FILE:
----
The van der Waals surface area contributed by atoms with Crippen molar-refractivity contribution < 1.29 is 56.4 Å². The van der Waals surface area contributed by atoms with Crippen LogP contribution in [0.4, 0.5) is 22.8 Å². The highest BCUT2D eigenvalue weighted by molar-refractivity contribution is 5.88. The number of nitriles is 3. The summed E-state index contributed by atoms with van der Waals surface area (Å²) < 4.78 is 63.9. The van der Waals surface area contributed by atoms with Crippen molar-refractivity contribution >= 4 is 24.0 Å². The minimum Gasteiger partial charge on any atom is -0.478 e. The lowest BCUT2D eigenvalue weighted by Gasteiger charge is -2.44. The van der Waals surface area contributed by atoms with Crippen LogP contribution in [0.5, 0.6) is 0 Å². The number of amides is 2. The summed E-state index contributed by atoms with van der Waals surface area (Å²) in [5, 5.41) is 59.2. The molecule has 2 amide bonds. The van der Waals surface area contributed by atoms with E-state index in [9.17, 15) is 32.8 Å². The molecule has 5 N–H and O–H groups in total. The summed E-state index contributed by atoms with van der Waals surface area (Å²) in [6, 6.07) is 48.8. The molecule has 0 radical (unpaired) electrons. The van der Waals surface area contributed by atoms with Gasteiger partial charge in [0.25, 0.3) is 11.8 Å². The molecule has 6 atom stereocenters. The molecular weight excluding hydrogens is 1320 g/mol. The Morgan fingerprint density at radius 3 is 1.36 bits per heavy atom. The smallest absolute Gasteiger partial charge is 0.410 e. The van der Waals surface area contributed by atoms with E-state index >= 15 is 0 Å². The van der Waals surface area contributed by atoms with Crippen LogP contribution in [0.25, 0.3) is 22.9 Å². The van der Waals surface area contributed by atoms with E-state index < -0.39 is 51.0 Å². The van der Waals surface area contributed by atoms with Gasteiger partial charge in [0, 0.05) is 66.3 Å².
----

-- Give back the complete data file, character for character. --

The van der Waals surface area contributed by atoms with Crippen molar-refractivity contribution < 1.29 is 56.4 Å². The van der Waals surface area contributed by atoms with Crippen LogP contribution in [0.4, 0.5) is 22.8 Å². The highest BCUT2D eigenvalue weighted by molar-refractivity contribution is 5.88. The number of nitriles is 3. The summed E-state index contributed by atoms with van der Waals surface area (Å²) < 4.78 is 63.9. The van der Waals surface area contributed by atoms with Crippen molar-refractivity contribution >= 4 is 24.0 Å². The minimum Gasteiger partial charge on any atom is -0.478 e. The lowest BCUT2D eigenvalue weighted by Gasteiger charge is -2.44. The van der Waals surface area contributed by atoms with Crippen LogP contribution in [0.5, 0.6) is 0 Å². The number of amides is 2. The summed E-state index contributed by atoms with van der Waals surface area (Å²) in [5, 5.41) is 59.2. The molecule has 2 amide bonds. The van der Waals surface area contributed by atoms with E-state index in [9.17, 15) is 32.8 Å². The molecule has 5 N–H and O–H groups in total. The summed E-state index contributed by atoms with van der Waals surface area (Å²) in [6, 6.07) is 48.8. The molecule has 0 radical (unpaired) electrons. The van der Waals surface area contributed by atoms with Gasteiger partial charge in [0.25, 0.3) is 11.8 Å². The molecule has 6 atom stereocenters. The molecular weight excluding hydrogens is 1320 g/mol. The Morgan fingerprint density at radius 3 is 1.36 bits per heavy atom. The smallest absolute Gasteiger partial charge is 0.410 e. The van der Waals surface area contributed by atoms with E-state index >= 15 is 0 Å². The van der Waals surface area contributed by atoms with Crippen LogP contribution in [0.25, 0.3) is 22.9 Å². The van der Waals surface area contributed by atoms with E-state index < -0.39 is 51.0 Å². The van der Waals surface area contributed by atoms with Gasteiger partial charge in [0, 0.05) is 66.3 Å².